Love and appreciation
Have there been days that you have just wished that the year 2020 would be over? We have experienced COVID, fires, storms, explosions, wars, and elections — and it almost makes you afraid to ask, “What else could happen?” But just in case we think that we are alone in a strange land, we can turn to the church of the first century.
The Apostle Peter sent his first letter to the church of the diaspora. These were the Christians who were now refugees, living in what is modern-day Turkey. They were declaring “Jesus is Lord” in a world that would not tolerate that kind of insubordination to Caesar. The Christians no longer took part in the wild living of the world and so they were called names, punished, and even put to death for their faith. Yes — these were believers living in a strange land, just as we are today.
Of utmost concern to Peter was that the Church would be unified. He wrote:
“Finally, all of you, have unity of spirit, sympathy, love for one another, a tender heart, and a humble mind. Do not repay evil for evil or abuse for abuse; but, on the contrary, repay with a blessing. It is for this that you were called—that you might inherit a blessing,” 1 Peter 3:8.
The concern is that the Church, through their behavior, become a living witness to the lordship of Jesus Christ. Peter wraps up his thoughts by mentioning five actions that can be arranged in this way, with love sandwiched right in the middle:
Unity of spirit — this is about having the same mind. It’s about how you think.
Sympathy — this is how you feel.
Love for one another — this is Philadelphoi, and it is the very center of what he is talking about.
Tender heart — again, this is about how you feel.
A humble mind — this is again about having the mindset of Christ — it’s how you think.
Mindset and feelings surround the central theme of love for one another. Being entirely filled with the mind of Christ changes everything within the community of believers. No matter what social strata they may come from, nor the different opinions they may have, they work together and seek harmony so that they can reflect unity to the world.
Love one another. It is this love that should define the Christian community. This is the month of October and the time that we celebrate pastor appreciation. I think that holy love ought to be seen in the ways in which we love and appreciate our pastors.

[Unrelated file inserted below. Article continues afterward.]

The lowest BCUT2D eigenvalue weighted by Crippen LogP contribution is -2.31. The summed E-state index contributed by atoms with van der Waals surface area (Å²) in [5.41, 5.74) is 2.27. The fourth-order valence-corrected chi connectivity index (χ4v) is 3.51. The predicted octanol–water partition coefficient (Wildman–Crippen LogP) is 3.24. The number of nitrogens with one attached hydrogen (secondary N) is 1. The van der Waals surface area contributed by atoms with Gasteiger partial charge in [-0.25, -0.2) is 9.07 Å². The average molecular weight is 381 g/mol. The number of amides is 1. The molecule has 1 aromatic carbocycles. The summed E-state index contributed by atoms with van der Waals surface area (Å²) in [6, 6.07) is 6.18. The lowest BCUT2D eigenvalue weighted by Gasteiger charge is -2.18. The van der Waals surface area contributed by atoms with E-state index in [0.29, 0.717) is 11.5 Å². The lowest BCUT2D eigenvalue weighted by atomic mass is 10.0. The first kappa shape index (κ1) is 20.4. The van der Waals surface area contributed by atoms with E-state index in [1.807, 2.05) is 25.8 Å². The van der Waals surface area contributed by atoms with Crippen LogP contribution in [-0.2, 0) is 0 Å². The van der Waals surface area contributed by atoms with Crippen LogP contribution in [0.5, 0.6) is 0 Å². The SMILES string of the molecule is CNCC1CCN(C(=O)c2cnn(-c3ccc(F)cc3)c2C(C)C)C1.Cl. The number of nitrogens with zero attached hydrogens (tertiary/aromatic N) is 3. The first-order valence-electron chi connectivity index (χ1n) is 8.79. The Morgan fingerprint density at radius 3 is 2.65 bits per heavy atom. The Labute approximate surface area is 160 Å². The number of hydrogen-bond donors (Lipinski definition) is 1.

This year has probably been the most challenging year in ministry that our pastors have ever faced. In a brief period of time, everything about how we “do” church changed. Our pastors had to learn how to minister without getting to see their congregations face to face. Week after week, they have had to preach into a camera lens, wondering whether God was using them to touch the lives of their people. Even as we have gathered again in worship, your pastors have looked out into a sea of masks and eyes. Our pastors wonder, “are the people smiling?” “are they tracking my message?” And then, for those who have been able to open their buildings, there are only 30-40% of their congregations in attendance, leaving pastors wondering whether people will ever come back. Many pastors are tired, worn out, and not sure what to do next.
Love one another. This is a good message for us this month as we reach out and love and appreciate our pastors. Church, I’m going to ask you to love on your pastors. Call them up and tell them how much you appreciate them. Shower them with cards. Give them a love offering. They are doing their best to get through 2020!
Pastors — and every member of the clergy — you are loved and appreciated. Thank you for what you are doing for God’s kingdom in the year 2020!
Back to Peter a moment. Over and over again, we read that the community was to be united. This wasn’t about conformity of opinion but it was about unity in Christ. When Peter challenges the Church to have unity of the Spirit and a humble mind, we recognize that this is all about being “in Christ.” This is the very core of our holiness message for, to be entirely sanctified, we are to be entirely “in Christ.” When this happens, our behaviors change. We don’t all suddenly conform to becoming alike, but we are united because we are all in Him. The beauty, then, is unity in diversity.
The question is whether the Church is able to show unity in her diversity these days. This unity is supposed to cross all human barriers, as demonstrated by Peter’s earlier comments. The Church of the first century was united in Christ while made up of people from every level of society. They were a group of refugees, slaves, servants, women and male leaders. What a divergent group of people, most of whom had never been empowered with moral responsibility. However, in Christ they are made whole, placed on equal footing, and expected to be united and show love for one another. Can you imagine how counter-cultural that would have been?
If it was that counter-cultural then, it is still counter-cultural today. It is in the Church that we learn to love one another, even when we have entirely different perspectives on life. This reality becomes shocking to the world — a Church filled with unity and holy love. Our world is becoming increasingly divided, and there is a great need for the church to reflect this same spirit and attitude for which Peter prayed in the first century. Peter believed that the witness of the power and presence of Christ would be magnified if the church would practice Philadelphoi — love for one another.
Let’s practice that love, and maybe, this month, we could begin that practice by loving our pastors.
Grace and peace,
Board of General Superintendents
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